Remnants of Hurricane Beryl Bring Torrential Rains, Flooding Risk to Southern Ontario, Quebec

Remnants of Hurricane Beryl Bring Torrential Rains, Flooding Risk to Southern Ontario, Quebec
A vehicle navigates high waters on a flooded street in Houston, on July 8, 2024, after Hurricane Beryl came ashore in Texas. The hurricane’s remnants are expected to dump up to 100 millimetres of rain on parts of southern Ontario and Quebec. (THE CANADIAN PRESS/AP/Maria Lysaker)
Jennifer Cowan

A now-downgraded Hurricane Beryl that has claimed the lives of more than 20 people in the Caribbean and the U.S. has arrived in Canada, bringing with it torrential rains and the risk of flooding in parts of Ontario and Quebec.

The southern portions of Ontario and Quebec are under a rainfall warning as post-tropical storm Beryl tracks across both provinces July 10 dumping upward of 100 millimetres of rain in some areas.

Beryl, once a Level 5 hurricane, has lost much of its power, meaning Canadians don’t need to worry about a hurricane-force storm hitting, the Weather Network says.

“It can be easy to think that southern Ontario and Quebec is going to be struck by a hurricane-force storm when we say that the remnants of Beryl will reach the provinces. We can assure you, though, that is not the case,” the Weather Network Forecast Centre said in a statement. “Hurricanes need warm oceanic water to sustain themselves and will deteriorate rapidly when starved of that fuel.”

Beryl brought rainfall to the southwestern tip of Ontario overnight July 9 before reaching the Greater Toronto Area (GTA) early July 10 and will track across to southern Quebec by afternoon.

“These types of weather systems can give very high rainfall rates in torrential downpours,” Environment Canada said in a special weather advisory. “Heavy downpours can cause flash floods and water pooling on roads. Localized flooding in low-lying areas is possible.”


A large swath of Southern Ontario is under a rainfall warning with torrential downpours expected throughout the day July 10 before tapering off in the morning hours of July 11, Environment Canada said.

The Toronto region can expect heavy rain throughout the day and into this evening, receiving as much as 60 millimetres, the ministry advisory said, adding that periods of torrential downpours could result in rainfall rates of 20 to 40 millimetres per hour.

Weather Network meteorologist Tyler Hamilton warned of potentially severe weather in southeastern Ontario throughout the day with “embedded thunderstorms” in the GTA.

“Special attention needs to be paid for the risk of multiple thunderstorms, potentially severe southeast of the 401 closer to the international border,” Mr. Hamilton said in a July 9 broadcast. “Significant amount of storm energy and dynamics at play will keep that severe possible, just creeping into Niagara.”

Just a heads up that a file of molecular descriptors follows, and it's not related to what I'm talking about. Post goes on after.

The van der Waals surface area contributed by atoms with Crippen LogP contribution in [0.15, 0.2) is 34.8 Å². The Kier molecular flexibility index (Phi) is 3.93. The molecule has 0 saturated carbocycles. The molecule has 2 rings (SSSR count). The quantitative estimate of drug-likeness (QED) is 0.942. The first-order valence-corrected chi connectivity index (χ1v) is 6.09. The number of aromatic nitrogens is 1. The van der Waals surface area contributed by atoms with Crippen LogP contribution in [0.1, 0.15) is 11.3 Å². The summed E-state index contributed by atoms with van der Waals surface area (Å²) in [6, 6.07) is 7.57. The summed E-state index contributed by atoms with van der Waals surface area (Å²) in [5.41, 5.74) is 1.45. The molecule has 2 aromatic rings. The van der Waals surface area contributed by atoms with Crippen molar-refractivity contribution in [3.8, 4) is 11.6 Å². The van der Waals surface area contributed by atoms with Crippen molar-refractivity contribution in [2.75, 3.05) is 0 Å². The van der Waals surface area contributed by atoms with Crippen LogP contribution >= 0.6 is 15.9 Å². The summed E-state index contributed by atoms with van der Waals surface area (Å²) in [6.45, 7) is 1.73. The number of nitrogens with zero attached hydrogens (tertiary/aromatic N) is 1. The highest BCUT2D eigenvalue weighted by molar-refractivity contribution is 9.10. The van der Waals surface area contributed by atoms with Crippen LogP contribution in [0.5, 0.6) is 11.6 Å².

Severe storms are likely to develop in both the southwestern and eastern shores of Lake Ontario and the eastern shores of Lake Erie and Niagara region, he said.

Heavy rains are expected as far north as the Bruce Peninsula, as far west as Sarnia, and as far east as Cornwall with up to 80 millimetres forecast for all three regions.

The nation’s capital is not currently under a rainfall warning, although Environment Canada says that could change if the weather system tracks farther north.

“At this point, the heaviest rain is expected to remain south of the region where rainfall warnings have been issued,” Environment Canada said, adding that Ottawa can still expect localized rainfall amounts of 25 to 50 millimetres through July 11.

The province has placed much of southern and central Ontario under a flood watch.
“The forecast rain, combined with isolated thunderstorms of high intensity (if they develop) can be expected to elevate water levels and produce significant amounts of localized runoff,” the advisory said. “As a result, some areas may experience an increased risk of overland flow and localized flooding in low-lying areas, areas with poor drainage and urbanized areas.”


When Beryl makes its way east to Quebec later July 10, the Eastern Townships will be hardest hit with as much as 100 millimetres of rain falling, according to the Weather Network.

Areas including Montreal, Laval, and Sherbrooke will also receive significant amounts of rain, but aren’t expected to exceed 70 millimetres.

While most areas of Quebec are forecasted to have moderate winds, Salluit is under an Environment Canada wind advisory. The area can expect southwesterly winds gusting up to 90 kilometres per hour beginning in the evening and during the overnight hours.

“Wind warnings are issued when there is a significant risk of damaging winds,” the environment ministry said. “Loose objects may be tossed by the wind and cause injury or damage.”

Like Ottawa, Gatineau is not under a rainfall warning, but Environment Canada said that could change because there is the potential for heavier rainfall.

Currently, the city can expect localized rainfall amounts of 25 to 50 millimetres.